Sophie Kinsella's books follow a formula that's as simple and delicious as my favorite chocolate chip cookie recipe. Start with a twenty-something heroine who's slogging away at her career in London. She's far from perfect. Neither an Oxbridge graduate, cover girl, or WAG of a world-class footballer, our girl's best quality is that she's a true-blue friend. She's a pretty hard worker, decent and well-meaning. She hasn't a mean bone in her body. Her flaws tend to run in the direction of materiali Sophie Kinsella's books follow a formula that's as simple and delicious as my favorite chocolate chip cookie recipe. Start with a twenty-something heroine who's slogging away at her career in London. She's far from perfect. Neither an Oxbridge graduate, cover girl, or WAG of a world-class footballer, our girl's best quality is that she's a true-blue friend. She's a pretty hard worker, decent and well-meaning. She hasn't a mean bone in her body. Her flaws tend to run in the direction of materialism. This may manifest itself in a shopping addiction, or a tad too much lusting after designer goods, or a bit too much interest in the glitzy trappings of material success. The recipe in The Undomestic Goddess is slightly different--like an inverse chocolate chip cookie recipe, I suppose. (Chocolate dough with white chocolate chips). The heroine was a brilliant, high-powered City attorney or investment banker(can't remember which), who lived for her work but was clueless outside the office. To these raw ingredients is added a crisis: a nasty workplace conspiracy ( The Undomestic Goddess ), a terrifying plane ride that loosens her lips(Can You Keep a Secret?), or an automobile crash(Remember Me?). If I recall, the Shopaholic books' crises pretty much revolve around the pitfalls of overspending. :) The crisis performs a function as essential as the baking soda in the cookie recipe: it forces our heroine to rise to the occasion. She draws on qualities that she never knew she possessed, using them to make lemonade from lemons. The sugar is of course provided by Mr. Perfect, who crops up somewhere in her newly-jumbled circumstances. Our lucky London heroine grows in important ways, and finds true love in the process. Lexi Smart, the central character in Remember Me?, learns an especially important lesson: the perfect life-- with a perfect body, career, and husband--just isn't all it's cracked up to be. I know that cookies aren't good for me. I should be eating fruits and veggies, right? But once in a while I really need to indulge myself in something that's unrealistically sweet, simple and predictable. What fun to imagine that career success can come so easily from selling vintage carpet designs--and in London, no less! Conclusion: Remember Me? is an especially quick and fun read that's driven by an admirable philosophy that I'm determined to adopt. I give it four yummy stars.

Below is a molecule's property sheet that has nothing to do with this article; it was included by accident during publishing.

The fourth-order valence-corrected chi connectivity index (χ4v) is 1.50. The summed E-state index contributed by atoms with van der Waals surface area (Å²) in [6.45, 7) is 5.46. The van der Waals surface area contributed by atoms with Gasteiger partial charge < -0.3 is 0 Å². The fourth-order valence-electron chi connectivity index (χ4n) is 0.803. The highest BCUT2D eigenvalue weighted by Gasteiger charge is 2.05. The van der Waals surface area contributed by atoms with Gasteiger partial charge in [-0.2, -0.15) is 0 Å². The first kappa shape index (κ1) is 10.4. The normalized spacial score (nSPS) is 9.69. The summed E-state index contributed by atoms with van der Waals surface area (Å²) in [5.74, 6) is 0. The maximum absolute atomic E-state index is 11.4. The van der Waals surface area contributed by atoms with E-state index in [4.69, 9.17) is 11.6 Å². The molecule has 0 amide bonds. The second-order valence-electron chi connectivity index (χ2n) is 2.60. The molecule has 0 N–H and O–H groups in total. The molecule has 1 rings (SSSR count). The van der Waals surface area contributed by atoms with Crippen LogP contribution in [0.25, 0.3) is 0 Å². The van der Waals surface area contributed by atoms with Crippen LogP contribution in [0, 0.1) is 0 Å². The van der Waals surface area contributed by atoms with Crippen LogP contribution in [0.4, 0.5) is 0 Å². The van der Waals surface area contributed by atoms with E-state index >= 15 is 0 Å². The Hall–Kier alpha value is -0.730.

3. 5 out of 5

    Michelle

    “Remember Me?” is a solid book if you like Sophie Kinsella, and it's got some humor, but I think it's a pretty big step down from her other books. The story was just too slow moving and predictable for me. I kept waiting and waiting for something interesting and funny to happen, but I’m disappointed to say nothing ever did. In typical chick lit fashion, the conflicts do get resolved with some twists and turns, which are pretty fun and empowering, but I'm not digging the whole romance between Lex “Remember Me?” is a solid book if you like Sophie Kinsella, and it's got some humor, but I think it's a pretty big step down from her other books. The story was just too slow moving and predictable for me. I kept waiting and waiting for something interesting and funny to happen, but I’m disappointed to say nothing ever did. In typical chick lit fashion, the conflicts do get resolved with some twists and turns, which are pretty fun and empowering, but I'm not digging the whole romance between Lexi and Jon. They don’t have any chemistry at all, and it felt contrived. While I giggled in a few spots, I had nowhere near the normal amount of laughs I get from Kinsella's hapless characters. Like I said, it was a fun book -- but not as enjoyable as her previous books.

  4. 4 out of 5

    Laura